1. Felony probation or community control related to the commission of a qualifying offense committed on or after the effective date of this act;

    2. Felony probation or community control for any offense committed on or after the effective date of this act, and has previously been convicted of a qualifying offense;

    3. Felony probation or community control for any offense committed on or after the effective date of this act, and is found to have violated that probation or community control by committing a qualifying offense;

    4. Felony probation or community control and has previously been found by a court to be a habitual violent felony offender as defined in s. 775.084(1)(b) and has committed a qualifying offense on or after the effective date of this act;

    5. Felony probation or community control and has previously been found by a court to be a three-time violent felony offender as defined in s. 775.084(1)(c) and has committed a qualifying offense on or after the effective date of this act; or

    6. Felony probation or community control and has previously been found by a court to be a sexual predator under s. 775.21 and has committed a qualifying offense on or after the effective date of this act.



  3. For purposes of this section, the term “qualifying offense” means any of the following:

    1. Kidnapping or attempted kidnapping under s. 787.01, false imprisonment of a child under the age of 13 under s. 787.02(3), or luring or enticing a child under s. 787.025(2)(b) or (c).

    2. Murder or attempted murder under s. 782.04, attempted felony murder under s. 782.051, or manslaughter under s. 782.07.

    3. Aggravated battery or attempted aggravated battery under s. 784.045.

    4. Sexual battery or attempted sexual battery under s. 794.011(2), (3), (4), or (8)(b) or (c).

    5. Lewd or lascivious battery or attempted lewd or lascivious battery under s. 800.04(4), lewd or lascivious molestation under s. 800.04(5)(b) or (c)2., lewd or lascivious conduct under s. 800.04(6)(b), lewd or lascivious exhibition under s. 800.04(7)(b), or lewd or lascivious exhibition on computer under s. 847.0135(5)(b).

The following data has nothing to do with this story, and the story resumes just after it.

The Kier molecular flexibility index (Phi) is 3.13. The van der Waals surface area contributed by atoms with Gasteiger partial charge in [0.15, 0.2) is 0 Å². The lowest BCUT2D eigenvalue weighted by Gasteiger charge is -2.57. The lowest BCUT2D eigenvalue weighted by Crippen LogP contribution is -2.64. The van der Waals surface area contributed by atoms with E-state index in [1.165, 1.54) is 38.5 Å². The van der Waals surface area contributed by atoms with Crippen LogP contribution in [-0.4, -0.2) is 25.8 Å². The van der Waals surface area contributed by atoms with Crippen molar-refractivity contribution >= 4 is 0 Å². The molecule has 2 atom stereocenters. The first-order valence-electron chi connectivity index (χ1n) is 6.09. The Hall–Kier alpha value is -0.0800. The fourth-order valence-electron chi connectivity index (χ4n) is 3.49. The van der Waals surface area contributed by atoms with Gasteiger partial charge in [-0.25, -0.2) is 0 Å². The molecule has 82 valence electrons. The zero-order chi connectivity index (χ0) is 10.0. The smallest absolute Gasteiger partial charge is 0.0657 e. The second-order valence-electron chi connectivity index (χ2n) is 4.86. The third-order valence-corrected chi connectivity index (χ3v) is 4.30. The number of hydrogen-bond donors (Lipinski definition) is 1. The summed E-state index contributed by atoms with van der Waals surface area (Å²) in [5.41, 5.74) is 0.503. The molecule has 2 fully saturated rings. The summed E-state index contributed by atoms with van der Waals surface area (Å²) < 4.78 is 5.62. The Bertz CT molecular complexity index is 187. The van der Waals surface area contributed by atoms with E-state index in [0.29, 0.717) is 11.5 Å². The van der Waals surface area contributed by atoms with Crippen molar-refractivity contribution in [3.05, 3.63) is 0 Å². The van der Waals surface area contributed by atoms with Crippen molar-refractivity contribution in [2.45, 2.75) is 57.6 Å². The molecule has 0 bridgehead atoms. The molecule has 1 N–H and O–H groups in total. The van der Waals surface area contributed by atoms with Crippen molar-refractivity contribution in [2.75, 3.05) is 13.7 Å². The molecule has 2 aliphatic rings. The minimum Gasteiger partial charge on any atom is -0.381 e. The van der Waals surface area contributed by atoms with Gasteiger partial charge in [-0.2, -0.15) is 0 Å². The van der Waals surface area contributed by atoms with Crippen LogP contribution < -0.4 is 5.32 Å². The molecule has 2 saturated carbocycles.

6. Robbery or attempted robbery under s. 812.13, car-jacking or attempted car-jacking under s.812.133, or home invasion robbery or attempted home invasion robbery under s. 812.135.

    7. Lewd or lascivious offense upon or in the presence of an elderly or disabled person or attempted lewd or lascivious offense upon or in the presence of an elderly or disabled person under s.825.1025.

    8. Sexual performance by a child or attempted sexual performance by a child under s. 827.071.

    9. Computer pornography under s. 847.0135(2) or (3), transmission of child pornography under s.847.0137, or selling or buying of minors under s. 847.0145.

    10. Poisoning food or water under s. 859.01.

    11. Abuse of a dead human body under s. 872.06.

    12. Any burglary offense or attempted burglary offense that is either a first degree felony or second degree felony under s. 810.02(2) or (3).

    13. Arson or attempted arson under s. 806.01(1).

    14. Aggravated assault under s. 784.021.

    15. Aggravated stalking under s. 784.048(3), (4), (5), or (7).

    16. Aircraft piracy under s. 860.16.